Remembering Spike Dykes: Thank You, Coach.

LUBBOCK, TX - Spike Dykes is about as synonymous with Texas Tech, as football is with the state of Texas. 

Even former Texas Tech quarterback Rodney Allison even called him Mr. Texas Tech. Allison said that one of Dykes' greatest attributes was how he made people feel - it didn't matter if they were the opposing football coach, or the janitor down the hallway - he made people feel respected. On Monday, the state of Texas lost a big piece of that West Texas spirit.

"Spike was a guy that those players that played for him, they loved Spike Dykes," Allison said. "He had a great impact on these players and I'm not sure where they will have the funeral because I'm not sure this stadium is big enough to have this funeral."

Even a former player of his spoke of his kind, good-hearted nature.

"Man, he was a good man. He was a good man, that's what makes it hard." former Texas Tech linebacker Ben Kirkpatrick said. "He was always asking, 'you know, how is your Mom and Dad doing?' He was just personal."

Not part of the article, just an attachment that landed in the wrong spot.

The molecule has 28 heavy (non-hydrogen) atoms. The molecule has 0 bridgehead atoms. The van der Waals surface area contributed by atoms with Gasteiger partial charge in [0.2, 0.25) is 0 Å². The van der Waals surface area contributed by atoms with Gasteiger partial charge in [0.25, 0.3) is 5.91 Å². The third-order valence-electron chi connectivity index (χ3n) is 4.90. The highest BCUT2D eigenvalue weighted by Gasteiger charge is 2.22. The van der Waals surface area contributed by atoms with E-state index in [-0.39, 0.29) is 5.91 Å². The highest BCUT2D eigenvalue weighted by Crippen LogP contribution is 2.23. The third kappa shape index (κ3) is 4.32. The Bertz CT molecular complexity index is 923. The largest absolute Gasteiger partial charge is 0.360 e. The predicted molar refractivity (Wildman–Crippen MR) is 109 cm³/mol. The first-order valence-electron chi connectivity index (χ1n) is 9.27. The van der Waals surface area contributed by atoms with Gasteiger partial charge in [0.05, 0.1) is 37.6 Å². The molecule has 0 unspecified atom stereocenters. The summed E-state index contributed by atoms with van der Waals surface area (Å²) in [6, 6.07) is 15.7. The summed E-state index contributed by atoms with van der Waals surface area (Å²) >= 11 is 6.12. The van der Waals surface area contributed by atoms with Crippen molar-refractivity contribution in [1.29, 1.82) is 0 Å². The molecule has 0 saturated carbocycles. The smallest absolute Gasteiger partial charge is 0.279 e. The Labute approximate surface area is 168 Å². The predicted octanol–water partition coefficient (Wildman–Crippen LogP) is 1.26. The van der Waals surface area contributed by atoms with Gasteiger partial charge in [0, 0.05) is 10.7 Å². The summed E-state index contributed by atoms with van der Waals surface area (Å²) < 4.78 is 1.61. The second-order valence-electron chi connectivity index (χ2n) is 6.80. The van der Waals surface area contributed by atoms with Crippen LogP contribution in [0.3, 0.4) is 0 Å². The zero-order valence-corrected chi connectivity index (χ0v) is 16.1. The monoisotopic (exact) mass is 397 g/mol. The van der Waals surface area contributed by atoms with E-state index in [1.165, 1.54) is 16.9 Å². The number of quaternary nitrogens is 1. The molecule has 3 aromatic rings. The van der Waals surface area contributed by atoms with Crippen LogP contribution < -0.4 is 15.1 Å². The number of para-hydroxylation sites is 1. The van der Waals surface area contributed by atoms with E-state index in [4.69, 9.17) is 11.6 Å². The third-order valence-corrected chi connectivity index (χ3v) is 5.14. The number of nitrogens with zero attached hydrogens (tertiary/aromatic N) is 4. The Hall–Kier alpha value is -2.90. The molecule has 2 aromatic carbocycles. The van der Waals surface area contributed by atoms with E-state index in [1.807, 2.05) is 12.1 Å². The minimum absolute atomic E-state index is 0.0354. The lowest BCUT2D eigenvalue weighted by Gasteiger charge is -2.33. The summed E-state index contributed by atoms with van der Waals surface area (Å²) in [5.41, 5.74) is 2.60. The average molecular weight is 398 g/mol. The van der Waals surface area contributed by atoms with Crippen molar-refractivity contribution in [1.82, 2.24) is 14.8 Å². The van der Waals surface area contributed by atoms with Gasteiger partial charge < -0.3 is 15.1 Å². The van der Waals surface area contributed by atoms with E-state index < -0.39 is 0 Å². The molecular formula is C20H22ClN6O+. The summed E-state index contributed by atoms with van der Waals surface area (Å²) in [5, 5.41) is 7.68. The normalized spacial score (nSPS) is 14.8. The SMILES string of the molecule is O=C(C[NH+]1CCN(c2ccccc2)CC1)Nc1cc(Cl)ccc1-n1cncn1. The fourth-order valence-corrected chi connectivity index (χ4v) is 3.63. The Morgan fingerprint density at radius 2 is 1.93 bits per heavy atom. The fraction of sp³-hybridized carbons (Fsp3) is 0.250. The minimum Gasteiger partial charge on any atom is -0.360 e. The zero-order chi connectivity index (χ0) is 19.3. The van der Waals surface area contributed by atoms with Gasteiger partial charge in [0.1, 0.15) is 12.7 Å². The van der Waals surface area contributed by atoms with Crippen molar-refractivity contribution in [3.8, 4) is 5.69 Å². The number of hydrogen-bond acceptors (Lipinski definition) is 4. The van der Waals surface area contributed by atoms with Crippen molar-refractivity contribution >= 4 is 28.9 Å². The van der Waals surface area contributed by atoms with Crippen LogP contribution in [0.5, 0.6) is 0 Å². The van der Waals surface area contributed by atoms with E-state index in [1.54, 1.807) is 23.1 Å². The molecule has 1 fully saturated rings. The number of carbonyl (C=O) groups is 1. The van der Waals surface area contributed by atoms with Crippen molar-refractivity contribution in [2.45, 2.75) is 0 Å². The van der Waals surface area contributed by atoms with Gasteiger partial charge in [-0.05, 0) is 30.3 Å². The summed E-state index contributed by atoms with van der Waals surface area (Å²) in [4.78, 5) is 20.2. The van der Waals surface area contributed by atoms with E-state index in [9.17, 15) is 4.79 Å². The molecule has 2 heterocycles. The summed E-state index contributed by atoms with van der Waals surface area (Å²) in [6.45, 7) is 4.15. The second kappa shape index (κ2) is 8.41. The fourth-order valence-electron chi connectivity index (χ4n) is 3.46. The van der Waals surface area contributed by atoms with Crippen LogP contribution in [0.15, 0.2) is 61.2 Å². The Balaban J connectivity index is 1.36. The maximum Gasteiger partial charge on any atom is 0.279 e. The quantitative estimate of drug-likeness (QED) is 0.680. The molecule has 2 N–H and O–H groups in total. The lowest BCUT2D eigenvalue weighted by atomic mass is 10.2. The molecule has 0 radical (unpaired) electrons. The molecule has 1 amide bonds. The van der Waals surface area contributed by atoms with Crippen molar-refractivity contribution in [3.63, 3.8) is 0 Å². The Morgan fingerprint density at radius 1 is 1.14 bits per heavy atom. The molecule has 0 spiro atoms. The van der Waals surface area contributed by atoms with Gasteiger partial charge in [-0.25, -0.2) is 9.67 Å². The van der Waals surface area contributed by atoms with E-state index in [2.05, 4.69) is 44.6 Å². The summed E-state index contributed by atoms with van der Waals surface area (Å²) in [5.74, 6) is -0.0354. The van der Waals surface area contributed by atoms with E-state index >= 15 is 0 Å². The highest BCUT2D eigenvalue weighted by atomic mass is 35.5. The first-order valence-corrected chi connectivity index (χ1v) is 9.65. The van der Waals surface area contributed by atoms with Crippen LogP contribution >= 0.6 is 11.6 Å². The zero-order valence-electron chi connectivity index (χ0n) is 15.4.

"He cared about the kids, he cared about the alumni, he cared about the students, and he was just a good man," former Texas Tech defensive coordinator Carlos Mainord said.

And all the while Dykes had a way of making all those he came across feel at home.

"Whether they were big donors, or ticket holders, or whether they were just fans that might not be able to attend the games and just listen to it on the radio," former Texas Tech athletics director Gerald Myers said. "He treated them all the same."

"I had a good friend tell me one time, the greatest compliment that you can give to someone is to call him a man," former recruiting coordinator under Dykes, Tommy McVay said. "And there is nobody like him. Everything that I have done today is because of him and you can't get around that. I loved the man."

Click on the story above to hear from all of those who loved him.


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